Research shows the success of a bacterial community depends on its shape.
Louis P. Rainville
Louis P. Rainville, a retired employee of MIT's Lincoln Laboratory and Haystack Observatory, died Sept. 3 at the Kaplan Family Hospice House in Danvers, Mass. He was 80.
Rainville worked at MIT for 35 years, retiring in 1986. Born and raised in Salem, Mass., he was a graduate of Northeastern University and a veteran of World War II and the Korean War.
He was the husband of the late Frances P. (Gillespie) Rainville. He is survived by three sons, Thomas A. Rainville of Salem, Mass., Michael R. Rainville of Norton, Mass., and Donald V. Rainville of Camden, Maine; two daughters, Carol A. Rainville of Salem and Patricia M. Mazzola of Westboro; three brothers, Roger Rainville of Salem, Mass., Andre Rainville and Robert Rainville of Florida; a sister, Rita Finiss of Salem, Mass.; eight grandchildren and many nieces, nephews and cousins.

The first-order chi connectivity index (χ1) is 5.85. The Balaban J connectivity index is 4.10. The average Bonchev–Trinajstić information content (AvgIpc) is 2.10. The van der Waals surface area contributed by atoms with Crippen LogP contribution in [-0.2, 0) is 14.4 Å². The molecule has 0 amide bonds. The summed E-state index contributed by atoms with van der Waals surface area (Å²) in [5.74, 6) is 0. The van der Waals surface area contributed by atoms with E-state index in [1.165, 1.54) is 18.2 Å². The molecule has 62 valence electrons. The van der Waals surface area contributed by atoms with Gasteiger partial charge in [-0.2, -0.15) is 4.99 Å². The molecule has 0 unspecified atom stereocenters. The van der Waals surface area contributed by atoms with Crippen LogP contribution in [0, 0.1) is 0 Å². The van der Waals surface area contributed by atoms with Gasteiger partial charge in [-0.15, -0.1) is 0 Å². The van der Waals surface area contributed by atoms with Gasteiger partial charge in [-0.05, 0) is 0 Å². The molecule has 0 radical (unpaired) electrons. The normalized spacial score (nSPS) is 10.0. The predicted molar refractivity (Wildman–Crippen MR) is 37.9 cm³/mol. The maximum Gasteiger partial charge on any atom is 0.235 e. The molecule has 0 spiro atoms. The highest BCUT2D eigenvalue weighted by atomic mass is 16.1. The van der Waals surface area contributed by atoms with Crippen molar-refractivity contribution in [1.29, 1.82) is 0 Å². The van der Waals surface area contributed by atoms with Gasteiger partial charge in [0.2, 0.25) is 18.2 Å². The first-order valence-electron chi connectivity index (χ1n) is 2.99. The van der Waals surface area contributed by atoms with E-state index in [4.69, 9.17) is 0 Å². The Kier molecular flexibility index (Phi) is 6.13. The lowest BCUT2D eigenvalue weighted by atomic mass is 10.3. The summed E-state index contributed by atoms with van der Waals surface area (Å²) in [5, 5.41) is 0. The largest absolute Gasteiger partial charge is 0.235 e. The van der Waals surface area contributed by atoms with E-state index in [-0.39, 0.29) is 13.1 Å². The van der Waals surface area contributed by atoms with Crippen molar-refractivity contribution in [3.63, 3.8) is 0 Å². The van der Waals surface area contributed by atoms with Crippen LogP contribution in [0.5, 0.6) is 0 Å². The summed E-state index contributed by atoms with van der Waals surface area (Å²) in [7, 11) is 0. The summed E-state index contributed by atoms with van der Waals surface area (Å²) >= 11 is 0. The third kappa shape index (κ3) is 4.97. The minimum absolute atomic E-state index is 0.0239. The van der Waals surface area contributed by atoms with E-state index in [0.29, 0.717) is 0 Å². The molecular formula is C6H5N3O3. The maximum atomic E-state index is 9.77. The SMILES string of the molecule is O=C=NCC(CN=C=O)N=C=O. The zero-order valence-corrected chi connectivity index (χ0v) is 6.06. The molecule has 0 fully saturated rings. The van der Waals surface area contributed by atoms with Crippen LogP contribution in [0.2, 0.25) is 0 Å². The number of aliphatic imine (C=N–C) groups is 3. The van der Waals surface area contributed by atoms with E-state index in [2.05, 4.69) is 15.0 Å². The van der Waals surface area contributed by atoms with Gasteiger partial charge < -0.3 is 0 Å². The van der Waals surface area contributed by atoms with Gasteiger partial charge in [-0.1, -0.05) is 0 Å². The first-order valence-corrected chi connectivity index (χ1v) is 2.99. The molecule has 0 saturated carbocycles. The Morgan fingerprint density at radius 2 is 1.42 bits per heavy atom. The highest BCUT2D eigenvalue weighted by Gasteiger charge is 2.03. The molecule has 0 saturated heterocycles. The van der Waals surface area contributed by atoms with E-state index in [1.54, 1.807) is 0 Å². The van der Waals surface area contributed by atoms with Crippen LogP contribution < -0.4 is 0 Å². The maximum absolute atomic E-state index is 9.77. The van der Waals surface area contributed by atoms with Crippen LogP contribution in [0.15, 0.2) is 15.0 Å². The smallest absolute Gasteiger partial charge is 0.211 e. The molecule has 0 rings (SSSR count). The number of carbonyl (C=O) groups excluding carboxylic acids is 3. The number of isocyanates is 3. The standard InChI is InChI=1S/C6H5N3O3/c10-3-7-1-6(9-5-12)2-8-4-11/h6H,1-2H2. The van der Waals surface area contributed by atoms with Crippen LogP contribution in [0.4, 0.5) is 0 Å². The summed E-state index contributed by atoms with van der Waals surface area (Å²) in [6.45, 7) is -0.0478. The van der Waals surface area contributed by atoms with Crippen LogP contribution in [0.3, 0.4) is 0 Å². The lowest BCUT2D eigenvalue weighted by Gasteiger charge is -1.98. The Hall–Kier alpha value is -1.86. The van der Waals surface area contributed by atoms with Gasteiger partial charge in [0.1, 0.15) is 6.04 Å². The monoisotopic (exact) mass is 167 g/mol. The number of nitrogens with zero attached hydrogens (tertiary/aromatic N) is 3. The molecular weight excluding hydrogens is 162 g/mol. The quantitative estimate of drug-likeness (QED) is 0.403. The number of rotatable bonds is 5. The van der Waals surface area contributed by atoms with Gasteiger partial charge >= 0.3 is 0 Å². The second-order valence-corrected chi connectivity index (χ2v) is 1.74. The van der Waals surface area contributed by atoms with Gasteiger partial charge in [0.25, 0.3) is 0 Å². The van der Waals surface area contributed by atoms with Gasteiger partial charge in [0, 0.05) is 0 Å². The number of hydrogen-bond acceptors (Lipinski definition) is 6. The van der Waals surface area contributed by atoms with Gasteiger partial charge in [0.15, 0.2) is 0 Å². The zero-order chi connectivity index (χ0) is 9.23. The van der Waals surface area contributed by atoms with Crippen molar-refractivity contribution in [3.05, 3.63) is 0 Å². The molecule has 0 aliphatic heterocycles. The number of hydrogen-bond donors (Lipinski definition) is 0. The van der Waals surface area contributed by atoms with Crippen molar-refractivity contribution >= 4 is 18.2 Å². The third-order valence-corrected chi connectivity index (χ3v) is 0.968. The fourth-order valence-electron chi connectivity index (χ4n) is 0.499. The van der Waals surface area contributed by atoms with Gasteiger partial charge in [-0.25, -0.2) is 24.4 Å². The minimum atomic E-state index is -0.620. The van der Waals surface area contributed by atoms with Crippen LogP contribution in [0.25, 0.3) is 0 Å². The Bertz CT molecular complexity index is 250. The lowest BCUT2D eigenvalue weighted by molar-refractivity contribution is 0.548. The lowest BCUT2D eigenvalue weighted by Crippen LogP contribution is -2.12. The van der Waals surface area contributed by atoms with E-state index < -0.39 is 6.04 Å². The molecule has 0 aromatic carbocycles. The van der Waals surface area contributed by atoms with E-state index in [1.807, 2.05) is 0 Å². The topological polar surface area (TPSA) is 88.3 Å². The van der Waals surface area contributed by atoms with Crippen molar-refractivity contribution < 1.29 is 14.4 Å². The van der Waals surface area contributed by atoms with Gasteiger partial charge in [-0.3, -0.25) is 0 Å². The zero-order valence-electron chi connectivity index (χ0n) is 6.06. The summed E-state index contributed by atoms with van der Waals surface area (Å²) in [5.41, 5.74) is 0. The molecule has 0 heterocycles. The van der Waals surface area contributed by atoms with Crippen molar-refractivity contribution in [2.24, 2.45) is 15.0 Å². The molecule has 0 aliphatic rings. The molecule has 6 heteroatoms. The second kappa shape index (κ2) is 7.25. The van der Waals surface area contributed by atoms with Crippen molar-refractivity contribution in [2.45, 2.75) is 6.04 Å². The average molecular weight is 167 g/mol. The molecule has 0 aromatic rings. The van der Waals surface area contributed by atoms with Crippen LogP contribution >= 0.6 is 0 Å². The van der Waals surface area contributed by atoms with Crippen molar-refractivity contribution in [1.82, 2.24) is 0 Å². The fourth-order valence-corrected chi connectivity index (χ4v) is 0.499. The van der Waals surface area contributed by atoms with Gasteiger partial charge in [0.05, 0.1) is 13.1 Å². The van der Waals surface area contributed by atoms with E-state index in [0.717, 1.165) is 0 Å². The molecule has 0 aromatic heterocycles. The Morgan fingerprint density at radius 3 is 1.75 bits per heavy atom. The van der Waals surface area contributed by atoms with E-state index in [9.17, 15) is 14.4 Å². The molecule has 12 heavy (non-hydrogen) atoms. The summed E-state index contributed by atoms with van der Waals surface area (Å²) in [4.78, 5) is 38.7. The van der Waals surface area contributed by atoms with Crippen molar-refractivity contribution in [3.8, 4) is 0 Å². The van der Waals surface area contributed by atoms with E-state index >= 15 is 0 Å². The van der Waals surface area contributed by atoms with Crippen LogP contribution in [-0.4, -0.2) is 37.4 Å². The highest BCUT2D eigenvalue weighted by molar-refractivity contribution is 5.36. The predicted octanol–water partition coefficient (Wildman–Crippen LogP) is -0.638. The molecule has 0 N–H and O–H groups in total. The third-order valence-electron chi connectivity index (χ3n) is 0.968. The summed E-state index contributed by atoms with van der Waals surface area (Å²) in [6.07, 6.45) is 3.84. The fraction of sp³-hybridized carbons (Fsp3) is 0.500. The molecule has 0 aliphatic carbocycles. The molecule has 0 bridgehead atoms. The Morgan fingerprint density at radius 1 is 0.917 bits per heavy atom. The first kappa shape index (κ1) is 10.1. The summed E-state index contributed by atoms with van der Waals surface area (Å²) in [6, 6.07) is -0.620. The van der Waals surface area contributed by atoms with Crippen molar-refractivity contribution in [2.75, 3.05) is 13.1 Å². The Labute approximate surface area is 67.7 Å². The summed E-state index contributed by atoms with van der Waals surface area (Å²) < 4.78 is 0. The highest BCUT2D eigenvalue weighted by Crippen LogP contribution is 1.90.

He was also the father of the late David J. Rainville and was predeceased by his brother George Rainville and his sister Anita Oliver.
Karl E. Adler
Karl E. Adler, who worked at Lincoln Laboratory for 31 years, died July 16 at the Life Care Center of Acton. He was 88.
Adler, a Navy veteran of World War II, worked at several boat-building shops before joining Lincoln Laboratory as a cabinet maker.
He is survived by his wife, Miriam (Frost) Adler; a son, Karl E. Adler Jr. of Newburyport; three daughters, Christine Fernsler of Annandale, Va., Sigrid Lambert of Merrimack, N.H., and Susan (Frost) Warner of Calverton, N.Y.; a sister, Hazel Wilson of Lexington; six grandchildren and one great-grandchild.
A memorial service was held at the First Parish Unitarian Universalist Church in Bedford on July 29.
Donations may be made to the Alzheimer's Association, 311 Arsenal St., Watertown 02472.